Editor’s note: The GeekWire Awards event has been postponed to May 19.
Managing a fast-growing startup is not easy. Company leaders must have passion, drive, smarts, and an ability to see around corners. They wear different hats and must navigate through the ups and downs of startup life.
That’s what makes our five GeekWire Awards finalists for Startup CEO of the Year so impressive. In a region with hundreds of successful startup leaders, these entrepreneurs stand out.
This award recognizes the CEO of a company with less than 200 employees. The five finalists for Startup Tech CEO of the Year are Kristina Bergman, CEO of Integris; Tushar Garg, CEO of Flyhomes; Diego Oppenheimer, CEO of Algorithmia; Xiao Wang, CEO of Boundless; and Yifan Zhang, CEO of Loftium. Read more about them below.
Community voting is now underway across across 13 GeekWire Awards categories. These community votes will be combined with feedback from more than 20 judges to determine the winner in each category. We’ll announce the results live on stage May 19 at the GeekWire Awards — presented by Wave Business — in front of more than 800 geeks at the Museum of Pop Culture in Seattle. You can register for tickets on the event site or below.
See the finalists for Big Tech CEO of the Year here.
Kristina Bergman, CEO of Integris
Privacy is top of mind for companies across various industries, with legislation including CCPA and GDPR now enforced. Seattle startup Integris is riding this trend with software that helps companies manage personal information data and meet compliance mandates. Bergman helped launched Integris in 2016 after stints as a product manager at Microsoft and a principal at Ignition Partners, a Bellevue, Wash.-based investment firm. Integris opened a second office in Vancouver, B.C. last year and has raised $16 million to date from investors such as Workday Ventures, Madrona Venture Group, Amplify Partners, and Aspect Ventures.
Tushar Garg, CEO of Flyhomes
There are a flurry of tech companies big and small aiming to change the way people buy homes. Seattle-based Flyhomes has emerged as one of the fastest-growing real estate firms with its unique strategy of purchasing houses directly with cash for its buyers. The goal is to present its customers as the equivalent of cash buyers, which in turn helps sellers get the most for their property. Garg, another former Microsoft manager, co-founded Flyhomes in 2015 with his ex-Microsoft colleague Stephen Lane. Flyhomes, ranked No. 81 on the GeekWire 200, raised $141 million this past August and is expanding across the country.
—Diego Oppenheimer, CEO of Algorithmia
Artificial intelligence and machine learning software is becoming more crucial for businesses of all sizes. But it can be hard to implement into a development process for those not familiar with the technology. That’s where Algorithmia comes in. The Seattle startup accelerates AI adoption from months to days and hours, helping customers including Google, Vistaprint, the United Nations, and others. Oppenheimer, a Uruguay native, co-founded the company in 2013 after a 5-year career at Microsoft. Algorithmia raised a $25 million Series B investment round last year and is ranked No. 101 on the GeekWire 200.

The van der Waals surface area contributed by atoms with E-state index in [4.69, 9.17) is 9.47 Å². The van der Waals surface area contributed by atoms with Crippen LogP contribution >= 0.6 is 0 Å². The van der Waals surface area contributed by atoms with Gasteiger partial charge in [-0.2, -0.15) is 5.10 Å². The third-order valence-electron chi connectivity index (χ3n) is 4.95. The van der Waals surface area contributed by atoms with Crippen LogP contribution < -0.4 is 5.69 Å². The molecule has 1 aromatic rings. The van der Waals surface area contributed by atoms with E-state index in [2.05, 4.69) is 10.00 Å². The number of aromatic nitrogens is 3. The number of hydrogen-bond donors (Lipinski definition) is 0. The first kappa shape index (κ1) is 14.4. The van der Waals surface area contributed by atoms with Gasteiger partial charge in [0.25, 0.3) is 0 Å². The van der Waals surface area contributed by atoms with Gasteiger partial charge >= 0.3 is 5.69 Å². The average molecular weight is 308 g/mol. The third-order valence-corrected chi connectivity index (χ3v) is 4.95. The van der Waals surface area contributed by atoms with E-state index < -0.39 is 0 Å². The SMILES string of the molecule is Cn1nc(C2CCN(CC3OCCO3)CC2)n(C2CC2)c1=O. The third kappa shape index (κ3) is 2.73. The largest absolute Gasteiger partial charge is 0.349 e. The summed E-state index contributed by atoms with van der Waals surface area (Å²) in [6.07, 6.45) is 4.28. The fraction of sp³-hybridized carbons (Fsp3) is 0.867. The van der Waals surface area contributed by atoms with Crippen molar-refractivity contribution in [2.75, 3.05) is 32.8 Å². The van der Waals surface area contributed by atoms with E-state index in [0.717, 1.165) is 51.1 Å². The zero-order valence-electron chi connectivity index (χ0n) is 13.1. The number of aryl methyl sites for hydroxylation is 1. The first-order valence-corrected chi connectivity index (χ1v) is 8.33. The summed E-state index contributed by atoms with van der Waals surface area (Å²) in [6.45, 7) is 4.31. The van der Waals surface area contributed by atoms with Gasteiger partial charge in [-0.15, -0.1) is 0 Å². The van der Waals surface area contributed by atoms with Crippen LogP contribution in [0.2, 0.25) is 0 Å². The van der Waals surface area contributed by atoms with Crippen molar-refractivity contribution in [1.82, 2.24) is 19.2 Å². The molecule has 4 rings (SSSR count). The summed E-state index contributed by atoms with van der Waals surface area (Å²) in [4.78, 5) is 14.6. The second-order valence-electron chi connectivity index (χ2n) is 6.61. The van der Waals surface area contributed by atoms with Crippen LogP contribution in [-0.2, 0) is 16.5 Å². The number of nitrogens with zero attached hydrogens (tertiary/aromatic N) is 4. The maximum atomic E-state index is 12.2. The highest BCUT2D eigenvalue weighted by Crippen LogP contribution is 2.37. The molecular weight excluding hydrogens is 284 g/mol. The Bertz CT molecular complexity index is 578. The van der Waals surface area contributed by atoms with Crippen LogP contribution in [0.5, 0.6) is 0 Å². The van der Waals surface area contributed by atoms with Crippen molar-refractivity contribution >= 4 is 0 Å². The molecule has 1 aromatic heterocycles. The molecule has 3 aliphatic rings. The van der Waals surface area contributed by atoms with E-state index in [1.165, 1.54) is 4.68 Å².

When he was 3 years old, Wang came to the U.S. from Nanjing, China and went on to earn advanced degrees from Stanford and Harvard Business School before jumping into leadership roles in tech. The former Amazon product manager co-founded Boundless to ensure immigrants like himself have access to the same opportunities he had. Now the Seattle startup is the top destination for immigrants applying for marriage-based green cards in the U.S. The company helps customers connect with attorneys, file applications online, and receive support throughout the process. The Seattle startup, one of the first spinouts from Pioneer Square Labs, raised a $7.8 million round last year and is ranked No. 159 on the GeekWire 200.
—Yifan Zhang, CEO of Loftium
The idea for Loftium struck when Zhang first moved to Seattle. She and her husband bought a townhome and rented out one bedroom on Airbnb. The extra income sparked a business idea that eventually evolved into Loftium. The company originally helped provide payment assistance to potential homebuyers who agreed to split their Airbnb profits with the company. The startup made a recent pivot to a rental model and raised $15 million from investors to help grow nationwide. Zhang previously co-founded nonprofit fashion startup Styleta and fitness app GymPact before launching Loftium, which is ranked No. 153 on the GeekWire 200.
A big thanks to our longtime awards presenting partner, Wave Business, for supporting this fun community event. Also, thanks to gold and category sponsors: BECU, BCRA, Blink, EY, JLL, Premera, Slalom, and WSGR. And to our supporting sponsors First Tech Federal Credit Union, Bader Martin, Akvelon, Flyhomes, Funko and Moz. If interested in sponsoring a category or another component of the GeekWire Awards, please contact us at firstname.lastname@example.org.